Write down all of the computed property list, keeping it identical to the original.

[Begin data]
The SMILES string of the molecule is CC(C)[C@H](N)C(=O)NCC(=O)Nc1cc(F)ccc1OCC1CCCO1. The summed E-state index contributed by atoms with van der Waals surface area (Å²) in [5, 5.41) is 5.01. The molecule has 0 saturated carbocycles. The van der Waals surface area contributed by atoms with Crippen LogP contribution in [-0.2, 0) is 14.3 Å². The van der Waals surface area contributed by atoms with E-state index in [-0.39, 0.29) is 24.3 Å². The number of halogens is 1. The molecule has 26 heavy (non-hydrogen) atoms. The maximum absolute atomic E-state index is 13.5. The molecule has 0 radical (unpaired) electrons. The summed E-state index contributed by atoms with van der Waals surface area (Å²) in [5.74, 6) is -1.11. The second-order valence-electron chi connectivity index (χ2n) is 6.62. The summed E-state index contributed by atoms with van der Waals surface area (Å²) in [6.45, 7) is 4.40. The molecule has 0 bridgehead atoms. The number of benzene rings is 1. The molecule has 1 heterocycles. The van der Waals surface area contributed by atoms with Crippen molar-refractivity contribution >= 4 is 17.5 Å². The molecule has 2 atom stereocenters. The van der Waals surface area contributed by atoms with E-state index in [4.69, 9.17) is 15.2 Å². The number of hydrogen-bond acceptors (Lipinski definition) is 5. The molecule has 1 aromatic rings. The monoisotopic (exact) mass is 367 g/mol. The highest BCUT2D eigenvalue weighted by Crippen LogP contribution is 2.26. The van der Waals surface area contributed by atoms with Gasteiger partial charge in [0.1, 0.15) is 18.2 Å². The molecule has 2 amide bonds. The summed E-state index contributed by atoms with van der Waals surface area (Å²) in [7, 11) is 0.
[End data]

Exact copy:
The SMILES string of the molecule is CC(C)[C@H](N)C(=O)NCC(=O)Nc1cc(F)ccc1OCC1CCCO1. The summed E-state index contributed by atoms with van der Waals surface area (Å²) in [5, 5.41) is 5.01. The molecule has 0 saturated carbocycles. The van der Waals surface area contributed by atoms with Crippen LogP contribution in [-0.2, 0) is 14.3 Å². The van der Waals surface area contributed by atoms with E-state index in [-0.39, 0.29) is 24.3 Å². The number of halogens is 1. The molecule has 26 heavy (non-hydrogen) atoms. The maximum absolute atomic E-state index is 13.5. The molecule has 0 radical (unpaired) electrons. The summed E-state index contributed by atoms with van der Waals surface area (Å²) in [5.74, 6) is -1.11. The second-order valence-electron chi connectivity index (χ2n) is 6.62. The summed E-state index contributed by atoms with van der Waals surface area (Å²) in [6.45, 7) is 4.40. The molecule has 0 bridgehead atoms. The number of benzene rings is 1. The molecule has 1 heterocycles. The van der Waals surface area contributed by atoms with Crippen molar-refractivity contribution >= 4 is 17.5 Å². The molecule has 2 atom stereocenters. The van der Waals surface area contributed by atoms with E-state index in [4.69, 9.17) is 15.2 Å². The number of hydrogen-bond acceptors (Lipinski definition) is 5. The molecule has 1 aromatic rings. The monoisotopic (exact) mass is 367 g/mol. The highest BCUT2D eigenvalue weighted by Crippen LogP contribution is 2.26. The van der Waals surface area contributed by atoms with Gasteiger partial charge in [0.1, 0.15) is 18.2 Å². The molecule has 2 amide bonds. The summed E-state index contributed by atoms with van der Waals surface area (Å²) in [7, 11) is 0.